PHOENIX, Ariz. -- Apparently, the Maricopa County Police Department can do without Shaq.
Sheriff Joe Arpaio wants Shaquille O'Neal to return his special deputy sheriff's badges to the Arizona county because of profanity and a racially derogatory word the Phoenix Suns center used while mocking Kobe Bryant in a freestyle rap video that surfaced Monday on the Internet.
"I do believe in free speech, but I don't believe that in law enforcement to use this type of language is proper," Arpaio said. "We set an example, a moral, ethical example and I would like to think that basketball players and all athletes should be setting a positive attitude for our young people."
The two-minute video, originally posted on TMZ.com, features O'Neal saying, among other things, that "Kobe couldn't do without me," referring to Bryant and the Lakers' recent loss to the Boston Celtics in the NBA Finals, some six years after the Lakers ended a run of three straight titles with O'Neal on the team.
O'Neal also posed a profane question to Bryant multiple times, and used a racial slur.
"He has some type of representation of this office," Arpaio said. "I just want my badges back. I don't want anybody to say that he has my badges and I condone this type of activity."
After the video surfaced O'Neal told ESPN.com that the rap was "all done in fun."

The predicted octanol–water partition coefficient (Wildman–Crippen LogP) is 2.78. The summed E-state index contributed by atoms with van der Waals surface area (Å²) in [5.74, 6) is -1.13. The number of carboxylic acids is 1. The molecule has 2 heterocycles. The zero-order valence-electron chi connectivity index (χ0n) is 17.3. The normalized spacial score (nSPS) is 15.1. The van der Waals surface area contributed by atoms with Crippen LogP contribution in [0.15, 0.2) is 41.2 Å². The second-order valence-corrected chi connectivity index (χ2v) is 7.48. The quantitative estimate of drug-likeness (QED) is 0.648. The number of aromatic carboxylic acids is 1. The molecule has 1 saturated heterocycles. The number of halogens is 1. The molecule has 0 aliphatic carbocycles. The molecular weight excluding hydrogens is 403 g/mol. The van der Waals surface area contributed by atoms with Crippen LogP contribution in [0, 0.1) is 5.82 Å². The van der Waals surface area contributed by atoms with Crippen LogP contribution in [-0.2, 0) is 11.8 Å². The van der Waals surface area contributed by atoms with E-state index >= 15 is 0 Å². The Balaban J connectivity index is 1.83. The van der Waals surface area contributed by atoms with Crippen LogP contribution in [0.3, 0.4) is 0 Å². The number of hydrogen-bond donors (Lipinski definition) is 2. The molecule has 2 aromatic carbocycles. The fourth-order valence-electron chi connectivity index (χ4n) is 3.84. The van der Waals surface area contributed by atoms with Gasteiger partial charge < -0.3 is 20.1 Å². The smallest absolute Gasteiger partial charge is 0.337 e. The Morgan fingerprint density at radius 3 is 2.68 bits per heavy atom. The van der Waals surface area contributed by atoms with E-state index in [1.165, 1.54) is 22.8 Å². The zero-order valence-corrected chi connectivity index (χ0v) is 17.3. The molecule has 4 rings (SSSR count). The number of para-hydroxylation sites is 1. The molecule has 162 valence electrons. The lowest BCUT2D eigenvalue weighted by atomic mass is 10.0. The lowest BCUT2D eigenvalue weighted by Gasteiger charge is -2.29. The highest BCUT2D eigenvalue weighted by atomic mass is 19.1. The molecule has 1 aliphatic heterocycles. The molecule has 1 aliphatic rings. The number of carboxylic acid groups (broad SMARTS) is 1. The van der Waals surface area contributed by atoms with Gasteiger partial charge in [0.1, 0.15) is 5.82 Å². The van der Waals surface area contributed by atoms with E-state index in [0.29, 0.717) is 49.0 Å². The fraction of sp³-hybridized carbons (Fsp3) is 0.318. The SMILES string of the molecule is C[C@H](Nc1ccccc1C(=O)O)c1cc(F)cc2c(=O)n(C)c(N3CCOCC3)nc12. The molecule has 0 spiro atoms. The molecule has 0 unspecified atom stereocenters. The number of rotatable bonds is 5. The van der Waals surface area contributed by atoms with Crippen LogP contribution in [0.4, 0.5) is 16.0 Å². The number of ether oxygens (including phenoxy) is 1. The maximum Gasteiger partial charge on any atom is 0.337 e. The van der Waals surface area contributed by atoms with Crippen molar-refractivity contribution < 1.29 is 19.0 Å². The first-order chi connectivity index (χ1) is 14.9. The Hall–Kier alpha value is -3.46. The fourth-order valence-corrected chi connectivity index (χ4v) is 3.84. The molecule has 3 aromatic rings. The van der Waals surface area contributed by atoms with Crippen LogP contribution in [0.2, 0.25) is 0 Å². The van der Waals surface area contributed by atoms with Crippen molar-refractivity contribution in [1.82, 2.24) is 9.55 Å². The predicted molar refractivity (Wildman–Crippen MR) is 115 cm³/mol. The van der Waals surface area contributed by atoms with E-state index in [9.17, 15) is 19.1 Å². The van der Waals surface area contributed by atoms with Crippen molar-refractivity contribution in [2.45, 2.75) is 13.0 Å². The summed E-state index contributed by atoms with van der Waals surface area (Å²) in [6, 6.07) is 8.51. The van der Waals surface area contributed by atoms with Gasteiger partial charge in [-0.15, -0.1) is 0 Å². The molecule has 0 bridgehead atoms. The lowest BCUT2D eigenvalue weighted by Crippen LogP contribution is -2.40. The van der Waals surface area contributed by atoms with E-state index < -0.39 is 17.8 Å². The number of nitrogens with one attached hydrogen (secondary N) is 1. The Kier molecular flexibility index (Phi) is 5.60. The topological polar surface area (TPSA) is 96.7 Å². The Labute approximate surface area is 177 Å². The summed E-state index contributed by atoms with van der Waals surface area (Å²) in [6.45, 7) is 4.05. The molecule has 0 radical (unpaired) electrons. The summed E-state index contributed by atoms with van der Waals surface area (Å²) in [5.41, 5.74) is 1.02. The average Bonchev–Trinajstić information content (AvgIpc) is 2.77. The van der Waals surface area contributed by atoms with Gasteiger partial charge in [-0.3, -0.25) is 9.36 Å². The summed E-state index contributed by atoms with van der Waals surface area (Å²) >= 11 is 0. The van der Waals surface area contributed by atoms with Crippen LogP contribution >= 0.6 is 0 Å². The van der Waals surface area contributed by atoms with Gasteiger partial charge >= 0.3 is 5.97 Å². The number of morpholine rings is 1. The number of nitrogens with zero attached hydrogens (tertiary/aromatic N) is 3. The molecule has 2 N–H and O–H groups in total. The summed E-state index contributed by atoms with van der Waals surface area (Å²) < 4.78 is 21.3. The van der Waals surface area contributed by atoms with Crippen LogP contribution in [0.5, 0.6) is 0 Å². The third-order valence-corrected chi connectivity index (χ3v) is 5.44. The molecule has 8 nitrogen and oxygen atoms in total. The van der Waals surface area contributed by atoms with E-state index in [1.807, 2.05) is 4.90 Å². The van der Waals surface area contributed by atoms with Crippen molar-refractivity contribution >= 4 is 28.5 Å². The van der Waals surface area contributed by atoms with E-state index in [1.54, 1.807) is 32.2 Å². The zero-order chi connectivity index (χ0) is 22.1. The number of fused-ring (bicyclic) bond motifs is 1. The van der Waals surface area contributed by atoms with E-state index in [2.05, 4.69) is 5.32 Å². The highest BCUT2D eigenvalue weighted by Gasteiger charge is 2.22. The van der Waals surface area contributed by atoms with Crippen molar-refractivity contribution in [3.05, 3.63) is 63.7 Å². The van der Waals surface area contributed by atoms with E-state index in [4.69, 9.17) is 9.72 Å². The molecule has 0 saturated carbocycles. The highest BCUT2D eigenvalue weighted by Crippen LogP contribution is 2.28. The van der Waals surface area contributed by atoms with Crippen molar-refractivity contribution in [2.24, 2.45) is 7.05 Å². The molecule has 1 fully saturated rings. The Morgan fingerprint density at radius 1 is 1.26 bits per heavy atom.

But his lyrical stylings didn't sit well with the no-nonsense sheriff, who is known for feeding his prisoners green bologna and forcing them to wear pink underclothes.
"Is that an excuse? That you're joking? What's that got to do with it?" Arpaio said. "You've still got to be held responsible for your actions."
Arpaio said O'Neal left him with little choice because the sheriff fired a cadet in April for using the same racial slur in the presence of other officers.
"I can't have a double-standard," Arpaio said. "I can't fire one deputy for using a word and just let him get a pass when he's got my badges. . . . You do the right thing, no matter who he is."
Arpaio gave O'Neal a special deputy badge in January 2006 after O'Neal visited Maricopa County. O'Neal was given a second badge when he was promoted to the rank of special-deputy colonel of his posse, a volunteer organization of crime-fighting citizens, after he and the Miami Heat won the NBA championship in 2006.
O'Neal formerly served as a reserve officer in Los Angeles and in the Miami Beach Police Department while he played with the Heat.
After being traded to the Suns in February, he joined the Tempe Police Department, where he serves as a volunteer. Lieutenant Mike Horn, a spokesman for Tempe Police, said the department won't ask O'Neal to leave.
"This is an issue between Sheriff Joe and Shaq," Horn said. "Nothing has changed with us."
Attempts to reach O'Neal and his representatives Tuesday were unsuccessful.